cross-mounting each other.
-T Trace. Expand each NFS call and display it on standard error.
Set the (non-degrading) priority of the automount process. The
default is NDPNORMAX (40).
Specify a duration, in seconds, that a filesystem is to remain
mounted when not in use. The default is 300 seconds (5 minutes).
Specify an interval, in seconds, between attempts to mount a
filesystem. The default is 30 seconds.
Specify the duration, in seconds, that the results of a probe of a
server's availability will remain cached. The default is 5 seconds.
Specify an interval, in seconds, between attempts to unmount
filesystems that have exceeded their cached times. The default is
-v Verbose. Log status and/or warning messages through syslog(3B) or
to the console.
Environment variables can be used within an automount map. For instance,
if $HOME appeared within a map, automount would expand it to its current
value for the HOME variable. Environment variables are expanded only for
the automounter's environment - not for the environment of a user using
the automounter's services.
If a variable reference needs to be protected from affixed characters,
you can surround the variable name with curly braces.
Map Entry Format
A simple map entry (mapping) takes the form:
directory [ -mount-options ] location ...
where directory is the full pathname of the directory to mount when used
in a direct map, or the basename of a subdirectory in an indirect map.
mount-options is a comma-separated list of options to mount(1M), as
described in fstab(4), and location specifies a remote filesystem from
which the directory may be mounted. In the simple case, location takes
Multiple location fields can be specified for replicated read-only
filesystems, in which case automount sends multiple mount requests;
automount mounts the filesystem from the first host that replies to the
mount request. This request is first made to the local net or subnet.
If there is no response, any connected server may respond. Since
automount does not monitor the status of the server while the filesystem
is mounted, it will not use another location in the list if the currently
mounted server crashes. This support for replicated filesystems is
available only at mount time. Once unmounted, another location may be
used for subsequent mounts of the filesystem.
If each location in the list shares the same pathname then a single
location may be used with a comma-separated list of hostnames:
If location is specified in the form:
hostname is the name of the server from which to mount the filesystem,
pathname is the pathname of the directory to mount, and subdir, when
supplied, is the name of a subdirectory to which the symbolic link is
made. This can be used to prevent duplicate mounts when multiple
directories in the same remote filesystem may be accessed. With an
indirect map for /home such as:
and a user attempting to access a file in /home/bart, automount mounts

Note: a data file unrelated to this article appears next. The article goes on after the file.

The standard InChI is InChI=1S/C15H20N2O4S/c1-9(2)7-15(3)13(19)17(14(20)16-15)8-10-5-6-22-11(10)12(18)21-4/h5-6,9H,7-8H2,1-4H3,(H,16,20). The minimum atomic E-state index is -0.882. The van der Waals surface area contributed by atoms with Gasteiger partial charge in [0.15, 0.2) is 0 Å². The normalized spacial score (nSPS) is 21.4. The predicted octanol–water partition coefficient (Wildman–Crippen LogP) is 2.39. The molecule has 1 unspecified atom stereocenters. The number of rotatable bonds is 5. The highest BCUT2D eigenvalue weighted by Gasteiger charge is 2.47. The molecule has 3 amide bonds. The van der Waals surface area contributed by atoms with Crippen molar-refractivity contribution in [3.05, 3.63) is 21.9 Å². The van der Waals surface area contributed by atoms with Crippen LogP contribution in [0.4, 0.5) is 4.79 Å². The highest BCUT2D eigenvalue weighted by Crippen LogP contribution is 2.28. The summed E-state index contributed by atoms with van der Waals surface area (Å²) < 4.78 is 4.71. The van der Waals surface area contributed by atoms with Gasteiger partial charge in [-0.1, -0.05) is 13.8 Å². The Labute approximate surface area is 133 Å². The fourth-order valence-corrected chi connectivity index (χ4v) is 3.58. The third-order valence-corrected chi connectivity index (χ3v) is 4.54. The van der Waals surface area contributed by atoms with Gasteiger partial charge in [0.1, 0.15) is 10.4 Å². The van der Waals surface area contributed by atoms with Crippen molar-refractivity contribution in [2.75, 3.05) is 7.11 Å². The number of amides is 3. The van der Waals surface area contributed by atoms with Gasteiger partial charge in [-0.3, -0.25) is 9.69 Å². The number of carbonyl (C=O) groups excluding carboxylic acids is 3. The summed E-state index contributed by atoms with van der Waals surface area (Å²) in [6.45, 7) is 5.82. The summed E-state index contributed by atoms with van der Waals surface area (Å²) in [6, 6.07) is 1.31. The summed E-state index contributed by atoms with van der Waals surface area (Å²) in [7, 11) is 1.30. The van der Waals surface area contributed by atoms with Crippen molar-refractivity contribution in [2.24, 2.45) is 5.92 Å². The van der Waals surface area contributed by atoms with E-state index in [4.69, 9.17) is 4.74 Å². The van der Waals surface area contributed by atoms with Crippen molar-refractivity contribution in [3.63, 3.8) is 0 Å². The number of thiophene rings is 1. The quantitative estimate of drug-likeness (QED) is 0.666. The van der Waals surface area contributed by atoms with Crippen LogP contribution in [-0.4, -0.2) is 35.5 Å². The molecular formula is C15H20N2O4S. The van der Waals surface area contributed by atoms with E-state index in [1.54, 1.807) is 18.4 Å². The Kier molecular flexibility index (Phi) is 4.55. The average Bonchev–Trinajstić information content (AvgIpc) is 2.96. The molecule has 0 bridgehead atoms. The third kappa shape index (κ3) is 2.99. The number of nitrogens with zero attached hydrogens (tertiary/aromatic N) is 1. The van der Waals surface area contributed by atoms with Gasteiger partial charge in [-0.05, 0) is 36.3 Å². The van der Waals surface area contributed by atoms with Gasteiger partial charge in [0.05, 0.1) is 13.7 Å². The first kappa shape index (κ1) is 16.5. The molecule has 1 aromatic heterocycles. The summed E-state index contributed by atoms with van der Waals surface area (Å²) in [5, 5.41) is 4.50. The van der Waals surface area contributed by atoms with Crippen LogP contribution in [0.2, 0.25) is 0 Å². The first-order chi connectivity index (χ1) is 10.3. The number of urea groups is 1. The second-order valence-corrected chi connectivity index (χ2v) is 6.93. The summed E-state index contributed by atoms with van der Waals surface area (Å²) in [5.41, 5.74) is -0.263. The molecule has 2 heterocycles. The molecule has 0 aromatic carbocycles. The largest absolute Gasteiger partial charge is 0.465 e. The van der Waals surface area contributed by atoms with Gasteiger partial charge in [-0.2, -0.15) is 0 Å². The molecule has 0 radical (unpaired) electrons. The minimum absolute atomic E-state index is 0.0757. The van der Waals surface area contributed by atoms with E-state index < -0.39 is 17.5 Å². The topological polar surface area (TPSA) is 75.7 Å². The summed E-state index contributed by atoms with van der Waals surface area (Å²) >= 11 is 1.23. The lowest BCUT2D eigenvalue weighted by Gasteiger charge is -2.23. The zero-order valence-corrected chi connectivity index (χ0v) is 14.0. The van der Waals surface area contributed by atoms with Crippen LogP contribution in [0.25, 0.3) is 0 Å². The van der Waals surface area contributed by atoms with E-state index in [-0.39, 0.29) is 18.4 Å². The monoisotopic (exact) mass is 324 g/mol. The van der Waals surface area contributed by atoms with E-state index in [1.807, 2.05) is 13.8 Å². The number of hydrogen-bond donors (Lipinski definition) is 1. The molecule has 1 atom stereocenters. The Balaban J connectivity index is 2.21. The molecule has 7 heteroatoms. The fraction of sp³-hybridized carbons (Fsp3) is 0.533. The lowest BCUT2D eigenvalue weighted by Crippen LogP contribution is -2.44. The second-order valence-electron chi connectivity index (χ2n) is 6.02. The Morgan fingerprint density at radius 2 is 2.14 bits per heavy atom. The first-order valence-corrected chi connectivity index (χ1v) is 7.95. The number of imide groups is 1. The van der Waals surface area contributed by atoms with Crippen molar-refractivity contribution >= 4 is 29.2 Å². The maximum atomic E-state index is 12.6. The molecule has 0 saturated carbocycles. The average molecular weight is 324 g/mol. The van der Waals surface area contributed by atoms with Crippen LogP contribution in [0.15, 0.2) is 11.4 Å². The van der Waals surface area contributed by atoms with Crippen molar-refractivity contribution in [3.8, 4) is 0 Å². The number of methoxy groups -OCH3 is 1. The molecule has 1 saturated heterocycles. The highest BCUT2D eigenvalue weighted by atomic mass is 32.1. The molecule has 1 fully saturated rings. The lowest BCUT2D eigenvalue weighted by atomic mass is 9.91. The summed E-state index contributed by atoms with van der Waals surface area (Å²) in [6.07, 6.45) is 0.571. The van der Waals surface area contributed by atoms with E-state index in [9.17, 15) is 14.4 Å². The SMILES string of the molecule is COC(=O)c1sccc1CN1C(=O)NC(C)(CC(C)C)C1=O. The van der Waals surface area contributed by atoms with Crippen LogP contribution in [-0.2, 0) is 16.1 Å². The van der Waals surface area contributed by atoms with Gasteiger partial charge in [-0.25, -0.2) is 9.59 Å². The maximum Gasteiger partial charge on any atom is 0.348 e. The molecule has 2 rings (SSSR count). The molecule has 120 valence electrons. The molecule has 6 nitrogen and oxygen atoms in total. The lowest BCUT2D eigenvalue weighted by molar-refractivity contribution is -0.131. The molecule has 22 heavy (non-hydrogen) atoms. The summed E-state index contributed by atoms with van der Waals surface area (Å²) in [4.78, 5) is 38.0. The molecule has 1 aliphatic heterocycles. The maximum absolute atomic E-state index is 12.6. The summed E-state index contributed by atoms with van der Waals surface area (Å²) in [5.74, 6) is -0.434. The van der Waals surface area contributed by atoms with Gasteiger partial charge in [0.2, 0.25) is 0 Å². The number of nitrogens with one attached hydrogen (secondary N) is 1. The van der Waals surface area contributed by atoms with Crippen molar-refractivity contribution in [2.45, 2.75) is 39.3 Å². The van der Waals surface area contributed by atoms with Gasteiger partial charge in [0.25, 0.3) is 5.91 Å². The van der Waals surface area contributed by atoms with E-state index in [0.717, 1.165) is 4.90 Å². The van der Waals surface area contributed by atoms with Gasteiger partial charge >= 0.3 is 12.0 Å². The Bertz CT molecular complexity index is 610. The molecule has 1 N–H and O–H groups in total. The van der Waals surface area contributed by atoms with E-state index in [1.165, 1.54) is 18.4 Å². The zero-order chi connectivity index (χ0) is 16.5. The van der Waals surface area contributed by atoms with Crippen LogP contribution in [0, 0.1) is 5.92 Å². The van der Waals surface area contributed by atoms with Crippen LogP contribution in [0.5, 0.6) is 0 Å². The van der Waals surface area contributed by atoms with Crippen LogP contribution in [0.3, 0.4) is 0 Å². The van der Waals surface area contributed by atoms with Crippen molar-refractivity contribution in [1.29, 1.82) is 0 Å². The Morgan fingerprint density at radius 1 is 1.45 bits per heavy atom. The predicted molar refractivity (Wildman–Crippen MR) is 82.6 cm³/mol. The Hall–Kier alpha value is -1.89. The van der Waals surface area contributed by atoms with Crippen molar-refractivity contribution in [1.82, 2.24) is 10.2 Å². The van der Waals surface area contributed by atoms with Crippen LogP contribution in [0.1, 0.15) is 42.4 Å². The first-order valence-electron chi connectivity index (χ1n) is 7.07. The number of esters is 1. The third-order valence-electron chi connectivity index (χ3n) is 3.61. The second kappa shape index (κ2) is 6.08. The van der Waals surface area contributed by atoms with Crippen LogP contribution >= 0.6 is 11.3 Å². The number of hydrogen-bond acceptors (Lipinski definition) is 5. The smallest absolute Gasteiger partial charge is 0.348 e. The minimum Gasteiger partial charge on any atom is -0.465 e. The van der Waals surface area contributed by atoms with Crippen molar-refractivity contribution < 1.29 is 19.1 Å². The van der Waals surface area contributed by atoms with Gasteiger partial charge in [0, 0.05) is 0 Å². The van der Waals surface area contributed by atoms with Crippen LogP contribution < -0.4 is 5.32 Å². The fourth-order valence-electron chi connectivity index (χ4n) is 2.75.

springfield:/home/simpsons, but creates a symbolic link called /home/bart
to the bart subdirectory in the temporarily-mounted filesystem. If a
user immediately tries to access a file in /home/maggie, automount needs
only to create a symbolic link that points to the maggie subdirectory;
/home/simpsons is already mounted.
With the following map:
automount would have to mount the filesystem twice.
Comments and Quoting
A mapping can be continued across input lines by escaping the NEWLINE
with a backslash. Comments begin with a # and end at the subsequent
Characters that have special significance to the automount map parser may
be protected either with double quotes (") or by escaping with a
backslash (\). Pathnames with embedded whitespace, colons (:) or dollars
($) should be protected.
Directory Pattern Matching
The `&' character is expanded to the value of the directory field for the
entry in which it occurs. In this case:
the & expands to bart. The `*' character, when supplied as the directory
field, is recognized as the catch-all entry. Such an entry will be used
if any previous entry has not successfully matched the key being searched
for. For instance, if the following entry appeared in the indirect map
this would allow automatic mounts in /home of any remote filesystem whose
location could be specified as:
A multiple mount entry takes the form:
directory [ /[ subdirectory [ -mount-options ] location ... ] ...
The initial / preceding the subdirectory is required; the optional
subdirectory is taken as a pathname relative to the directory. If
subdirectory is omitted in the first occurrence, the / refers to the
Given the direct map entry:
/ -ro dill:/tools mint:/tools \
/1.0 -ro mint:/tools/1.0 dill:/tools/1.0 \
/1.0/man -ro dill:/tools/1.0/man mint:/tools/1.0/man
automount would automatically mount /tools, /tools/1.0 and
/tools/1.0/man, as needed, from either dill or mint, whichever host
responded first. If the mounts are hierarchically related, mounts closer
to the root must appear before submounts. All the mounts of a multiple
mount entry will occur together and will be unmounted together. This is
important if the filesystems reference each other with relative symbolic